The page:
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Psalm 91

Assurance of God’s Protection

1

You who live in the shelter of the Most High,

who abide in the shadow of the Almighty,


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1 He that dwelleth in the secret place of the High One. Some Hebrew interpreters read the three first verses as one continuous sentence, down to the words, he shall deliver thee from the snare of the fowler The whole would then run thus — “He who dwells in the covert of the Most High, and abides under his shadow, to him will I say of Jehovah, that he is his hope and defense, and the God in whom he may safely rest, for he shall deliver him from the snare,” etc. This is evidently a forced construction to put upon the verses, and the reason which has led some to adopt it is weak and insufficient. They consider that the first verse repeats the same thing twice, and therefore conveys no proper meaning. But this is a great mistake; for the inspired penman of the psalm, whoever he may have been, states two ideas quite distinct, That he who is hid under the Divine protection occupies a safe and secure position, where no hostile weapon can reach him. Or should the verse be read — He who has God to be the guardian of his safety shall rest under the shadow of God; still the second clause would retain an emphatic meaning, for the power of God would be contrasted with that weak defense which man is able to extend. Those, too, who dwell in the secret place of God are here said by the Psalmist to dwell under his shadow, in the sense that they experience to what a rich extent his protection reaches. Men generally seek out a great-variety of hiding-places, having recourse to one or another, according as the calamities are different which threaten to overtake them; but here we are taught that the only safe and impregnable fortress to which we can betake ourselves is the protection of God. He contrasts the security of those who trust in God with the vanity of all other confidences by which we are apt to delude ourselves.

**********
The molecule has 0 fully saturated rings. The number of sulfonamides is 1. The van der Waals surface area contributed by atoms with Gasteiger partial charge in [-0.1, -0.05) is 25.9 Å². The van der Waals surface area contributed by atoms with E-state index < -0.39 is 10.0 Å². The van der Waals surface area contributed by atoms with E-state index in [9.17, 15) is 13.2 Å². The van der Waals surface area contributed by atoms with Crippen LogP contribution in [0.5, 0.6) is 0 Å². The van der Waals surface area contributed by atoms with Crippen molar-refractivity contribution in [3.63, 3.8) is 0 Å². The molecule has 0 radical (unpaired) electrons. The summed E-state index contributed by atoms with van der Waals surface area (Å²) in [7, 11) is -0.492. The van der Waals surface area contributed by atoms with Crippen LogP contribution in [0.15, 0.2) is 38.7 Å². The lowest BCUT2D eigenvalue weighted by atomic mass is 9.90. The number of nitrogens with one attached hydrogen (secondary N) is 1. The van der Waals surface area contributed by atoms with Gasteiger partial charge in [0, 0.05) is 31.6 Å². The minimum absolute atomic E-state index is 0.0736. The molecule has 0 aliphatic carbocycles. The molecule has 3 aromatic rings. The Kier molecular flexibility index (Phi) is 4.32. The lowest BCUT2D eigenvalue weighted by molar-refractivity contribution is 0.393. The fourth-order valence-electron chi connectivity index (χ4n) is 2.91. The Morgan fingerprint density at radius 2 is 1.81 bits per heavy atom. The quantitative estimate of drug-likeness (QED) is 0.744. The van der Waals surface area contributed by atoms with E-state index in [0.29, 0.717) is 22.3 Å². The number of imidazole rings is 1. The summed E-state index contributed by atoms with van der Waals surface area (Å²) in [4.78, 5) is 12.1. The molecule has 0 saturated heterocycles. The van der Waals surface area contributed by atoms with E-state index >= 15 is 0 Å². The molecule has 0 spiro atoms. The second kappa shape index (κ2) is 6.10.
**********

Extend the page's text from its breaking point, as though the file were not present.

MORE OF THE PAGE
In the second verse he repeats the truth which he had already inculcated, showing at the same time that he speaks from his personal feeling and experience as a believer. This is very necessary in one who would be a teacher; for we cannot communicate true knowledge unless we deliver it not merely with the lips, but as something which God has revealed to our own hearts. 576576     This psalm is allowed to be one of the finest in the whole collection. “Could the Latin or any modern language,” says Simon de Muis, “express thoroughly all the beauties and elegancies as well of the words as of the sentences, it would not be difficult to persuade the reader that we have no poem, either in Greek or Latin, comparable to this Hebrew ode.” It is supposed by some to have been composed by Moses on the same occasion as the preceding; but others think it was written by David on the occasion of the pestilence which was inflicted upon the people as a punishment of his sin in numbering them, (2 Samuel 24.) It is ascribed to David in the Septuagint, Chaldee, Vulgate, Syriac, Arabic, and Æthiopic versions. Its subject-matter affords us no assistance in determining who was its inspired author, or on what occasion it was written. “There is, however, no reason,” says Walford, “to regret our unacquaintedness with these particulars, as the poem is so clear and intelligible, that nothing in it can be mistaken or misunderstood. The purpose of it is to illustrate the safety and happiness which result from the knowledge of God, and the exercise of a steadfast dependence upon his promise and grace. The sentiments are expressed with great force and beauty; and dead indeed must be the soul to every emotion of spiritual and heavenly delight that fails to be impressed by its truth, or to aim at the acquirement of such faith and reliance upon it as will alone render it productive of the peace and tranquillity of mind which it is intended to bestow. The learned Michaelis is of opinion that this psalm was to be recited in alternate parts by two choruses or sets of singers responding to each other, and that God himself is introduced in verse 14 as taking part of the performance.” It is supposed by the Jews to relate to the Messiah. See Matthew 4:6; Luke 4:10, 11. The Psalmist accordingly gives evidence, that what he had taught in the preceding verse accorded with his own inward experience. Some read, I will say concerning the Lord, and the Hebrew prefix, ל, lamed, may be so rendered; but the other translation which I have given conveys the more forcible meaning. The believer does more than simply resolve to make God his fortress; he draws near in the trust of the Divine promises, and familiarly addresses God. This confidence in prayer affords an additional proof how securely the people of God can dwell under his shadow. This holy species of boasting constitutes the very highest triumph of faith, when we betake ourselves to God without fear under our worst trials, and are fully persuaded that he answers all our prayers, nay, that we have in him a sufficiency and a superabundance of help.




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